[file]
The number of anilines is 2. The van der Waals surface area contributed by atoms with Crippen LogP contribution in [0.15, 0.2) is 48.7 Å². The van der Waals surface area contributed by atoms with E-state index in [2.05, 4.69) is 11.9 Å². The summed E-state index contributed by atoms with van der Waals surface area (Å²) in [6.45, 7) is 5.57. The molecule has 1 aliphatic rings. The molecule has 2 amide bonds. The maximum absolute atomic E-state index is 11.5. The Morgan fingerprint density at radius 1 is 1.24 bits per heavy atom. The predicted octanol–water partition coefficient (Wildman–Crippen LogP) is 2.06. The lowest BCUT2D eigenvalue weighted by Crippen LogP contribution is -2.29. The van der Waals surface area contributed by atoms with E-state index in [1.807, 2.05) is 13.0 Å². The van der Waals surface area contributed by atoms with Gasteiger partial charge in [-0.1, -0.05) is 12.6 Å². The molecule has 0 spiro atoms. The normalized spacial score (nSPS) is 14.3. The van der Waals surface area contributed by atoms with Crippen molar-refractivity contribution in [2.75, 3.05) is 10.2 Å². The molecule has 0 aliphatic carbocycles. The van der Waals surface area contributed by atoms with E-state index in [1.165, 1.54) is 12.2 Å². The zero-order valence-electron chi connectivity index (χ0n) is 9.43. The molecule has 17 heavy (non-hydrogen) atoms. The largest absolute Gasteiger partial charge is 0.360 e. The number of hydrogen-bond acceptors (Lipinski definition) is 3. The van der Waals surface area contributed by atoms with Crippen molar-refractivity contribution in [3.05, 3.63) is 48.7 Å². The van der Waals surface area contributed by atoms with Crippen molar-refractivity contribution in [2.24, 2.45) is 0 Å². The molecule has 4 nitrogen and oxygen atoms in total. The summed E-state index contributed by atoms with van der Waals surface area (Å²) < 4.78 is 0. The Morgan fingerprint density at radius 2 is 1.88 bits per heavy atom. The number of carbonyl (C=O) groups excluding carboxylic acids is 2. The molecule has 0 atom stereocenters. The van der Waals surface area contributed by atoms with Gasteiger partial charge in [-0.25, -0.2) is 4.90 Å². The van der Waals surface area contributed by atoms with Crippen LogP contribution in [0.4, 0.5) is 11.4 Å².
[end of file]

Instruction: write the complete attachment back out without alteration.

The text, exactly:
The number of anilines is 2. The van der Waals surface area contributed by atoms with Crippen LogP contribution in [0.15, 0.2) is 48.7 Å². The van der Waals surface area contributed by atoms with E-state index in [2.05, 4.69) is 11.9 Å². The summed E-state index contributed by atoms with van der Waals surface area (Å²) in [6.45, 7) is 5.57. The molecule has 1 aliphatic rings. The molecule has 2 amide bonds. The maximum absolute atomic E-state index is 11.5. The Morgan fingerprint density at radius 1 is 1.24 bits per heavy atom. The predicted octanol–water partition coefficient (Wildman–Crippen LogP) is 2.06. The lowest BCUT2D eigenvalue weighted by Crippen LogP contribution is -2.29. The van der Waals surface area contributed by atoms with E-state index in [1.807, 2.05) is 13.0 Å². The van der Waals surface area contributed by atoms with Gasteiger partial charge in [-0.1, -0.05) is 12.6 Å². The molecule has 0 spiro atoms. The normalized spacial score (nSPS) is 14.3. The van der Waals surface area contributed by atoms with Crippen molar-refractivity contribution in [2.75, 3.05) is 10.2 Å². The molecule has 0 aliphatic carbocycles. The van der Waals surface area contributed by atoms with E-state index in [1.165, 1.54) is 12.2 Å². The zero-order valence-electron chi connectivity index (χ0n) is 9.43. The molecule has 17 heavy (non-hydrogen) atoms. The largest absolute Gasteiger partial charge is 0.360 e. The number of hydrogen-bond acceptors (Lipinski definition) is 3. The van der Waals surface area contributed by atoms with Crippen molar-refractivity contribution in [3.05, 3.63) is 48.7 Å². The van der Waals surface area contributed by atoms with Crippen molar-refractivity contribution in [2.24, 2.45) is 0 Å². The molecule has 4 nitrogen and oxygen atoms in total. The summed E-state index contributed by atoms with van der Waals surface area (Å²) < 4.78 is 0. The Morgan fingerprint density at radius 2 is 1.88 bits per heavy atom. The number of carbonyl (C=O) groups excluding carboxylic acids is 2. The molecule has 0 atom stereocenters. The van der Waals surface area contributed by atoms with Gasteiger partial charge in [-0.25, -0.2) is 4.90 Å². The van der Waals surface area contributed by atoms with Crippen LogP contribution in [0.4, 0.5) is 11.4 Å².